Establishing Causality: Opportunities of Synthetic Communities for Plant Microbiome Research
Plant microbiome research highlights the importance of indigenous microbial communities for host phenotypes such as growth and health. It aims to discover the molecular basis by which host-microbe and microbe-microbe interactions shape and maintain microbial communities and to understand the role of individual microorganisms, as well as their collective ecosystem function. Here, we discuss reductionist approaches to disentangle the inherent complexity of interactions in situ. Experimentally tractable, synthetic communities enable testing of hypotheses by targeted manipulation in gnotobiotic systems. Modifications of microbial, host, and environmental parameters allow for the quantitative assessment of host and microbe characteristics with dynamic and spatial resolution. We summarize first insights from this emerging field and discuss current challenges and limitations. Using multifaceted approaches to detect interactions and functions will provide new insights into the fundamental biology of plant-microbe interactions and help to harness the power of the microbiome.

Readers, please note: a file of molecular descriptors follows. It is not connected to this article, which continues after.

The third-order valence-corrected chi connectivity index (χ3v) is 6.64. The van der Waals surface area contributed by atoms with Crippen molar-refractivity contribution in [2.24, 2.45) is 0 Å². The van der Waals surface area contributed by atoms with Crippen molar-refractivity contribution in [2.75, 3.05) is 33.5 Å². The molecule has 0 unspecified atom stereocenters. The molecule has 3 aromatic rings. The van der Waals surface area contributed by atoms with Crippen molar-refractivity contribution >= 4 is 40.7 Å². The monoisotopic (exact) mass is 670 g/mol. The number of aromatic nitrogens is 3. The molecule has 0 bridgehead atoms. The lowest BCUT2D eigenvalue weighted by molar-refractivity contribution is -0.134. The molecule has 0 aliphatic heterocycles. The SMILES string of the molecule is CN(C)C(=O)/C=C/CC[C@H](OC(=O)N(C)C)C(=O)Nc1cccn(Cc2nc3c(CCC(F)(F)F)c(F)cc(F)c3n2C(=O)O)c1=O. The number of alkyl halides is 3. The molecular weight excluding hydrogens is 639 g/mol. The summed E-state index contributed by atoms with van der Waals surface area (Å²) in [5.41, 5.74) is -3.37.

Publisher URL: http://www.cell.com/cell-host-microbe/fulltext/S1931-3128(17)30287-1
Keeping up-to-date with research can feel impossible, with papers being published faster than you'll ever be able to read them. That's where Researcher comes in: we're simplifying discovery and making important discussions happen. With over 19,000 sources, including peer-reviewed journals, preprints, blogs, universities, podcasts and Live events across 10 research areas, you'll never miss what's important to you. It's like social media, but better. Oh, and we should mention - it's free.
Researcher displays publicly available abstracts and doesn’t host any full article content. If the content is open access, we will direct clicks from the abstracts to the publisher website and display the PDF copy on our platform. Clicks to view the full text will be directed to the publisher website, where only users with subscriptions or access through their institution are able to view the full article.